With the spectacle
that was the Subway Super Series now in the books, the focus for junior hockey
fans in Central Alberta returns squarely on the exploits of the Red Deer
are coming off of what was perhaps their best home effort of the season thus
far, definitely their best since their return from November’s ArgiTrade induced
road trip.My question for Lukas Sutter
on Thursday, what was the key to success that night?
To call the last few weeks in
the life of Red Deer Rebels forward Conner Bleackley “eventful”
would be a gross understatement of fact.
In a huge off-season
when it comes to his future as a hockey player, Bleackley’s hockey
efforts were abruptly put on hold when his hometown of High River was
devastated by June’s massive floods.
Bleackley, he and his family made it through the traumatic experience
relatively unscathed compared with many others.
“We got all
of our valuable stuff out of the basement but it was devastating to
see the rest of the damage in and around High River,” Bleackley
told me over the phone today. “All the houses on our street, some
of the families won’t be able to recover from the flood which is
sad to see. We were fortunate that all we lost was some stuff and
that everyone was out ok and all my friends and family were not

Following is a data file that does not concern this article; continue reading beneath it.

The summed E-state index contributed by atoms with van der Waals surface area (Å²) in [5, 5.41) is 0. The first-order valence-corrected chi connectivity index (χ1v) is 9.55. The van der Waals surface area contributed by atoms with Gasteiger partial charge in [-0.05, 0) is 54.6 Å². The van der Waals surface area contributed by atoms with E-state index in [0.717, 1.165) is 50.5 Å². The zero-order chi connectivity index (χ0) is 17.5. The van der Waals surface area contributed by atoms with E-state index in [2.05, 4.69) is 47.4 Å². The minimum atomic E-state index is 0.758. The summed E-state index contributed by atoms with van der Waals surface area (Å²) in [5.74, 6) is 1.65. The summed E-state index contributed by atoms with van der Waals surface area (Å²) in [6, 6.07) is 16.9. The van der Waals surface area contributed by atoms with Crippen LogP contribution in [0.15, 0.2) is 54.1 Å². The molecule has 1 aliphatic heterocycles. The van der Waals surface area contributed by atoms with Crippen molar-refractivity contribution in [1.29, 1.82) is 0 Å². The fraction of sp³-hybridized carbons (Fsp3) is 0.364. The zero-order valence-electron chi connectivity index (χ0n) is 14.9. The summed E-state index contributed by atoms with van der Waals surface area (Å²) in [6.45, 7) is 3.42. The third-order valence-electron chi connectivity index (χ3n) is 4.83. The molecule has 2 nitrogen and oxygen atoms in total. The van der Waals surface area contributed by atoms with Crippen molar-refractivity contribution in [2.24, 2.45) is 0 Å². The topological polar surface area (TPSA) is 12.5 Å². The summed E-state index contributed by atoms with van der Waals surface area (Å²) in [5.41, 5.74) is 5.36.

I am fortunate enough
to have been invited by Hockey Alberta to serve as moderator for an
interesting, and quite possibly emotional, forum discussion taking
place tomorrow night as part of their Annual General Meeting.
The topic of
discussion… body checking. There has been no shortage of opinions
voiced both for and against Hockey Alberta’s, followed by Hockey
Canada’s, decision to eliminate body checking from pee wee hockey.
The bottom line is there’s no turning back. The decision
has been made and the focus of tomorrow night’s forum will be on
“what’s next.” Now that this change is being made, how do we
(coaches, managers, officials, players, parents, etc.) move forward
while also improving the game of hockey?
Even though I’ll only be around for
the first day, I’m quite looking forward to this year’s edition
of the Red Deer Rebels annual prospects camp.
34 players will
hit the ice at the Penhold Multiplex Friday (3-5pm), Saturday
(3:45-5:45pm) and Sunday (9-11am) with all three sessions open to the
If 34 seems like a high of players
number that’s because, compared to past years, it is. Usually,
somewhere around two dozen players come to town for this annual camp.
The increased camp roster will provide a new and interesting
“We’ll have enough players that we
can have 17 on each team, so we’ll scrimmage more than we did in
the past,” Rebels GM / Head Coach Brent Sutter told Greg Meachem
(@GregMeachem) of the Red Deer Advocate.
It makes sense. It can only help these
up and coming players to put them head to head and see what they’re
made of. Let them measure themselves against each other so see where
they are now and where they need to be in order to someday make this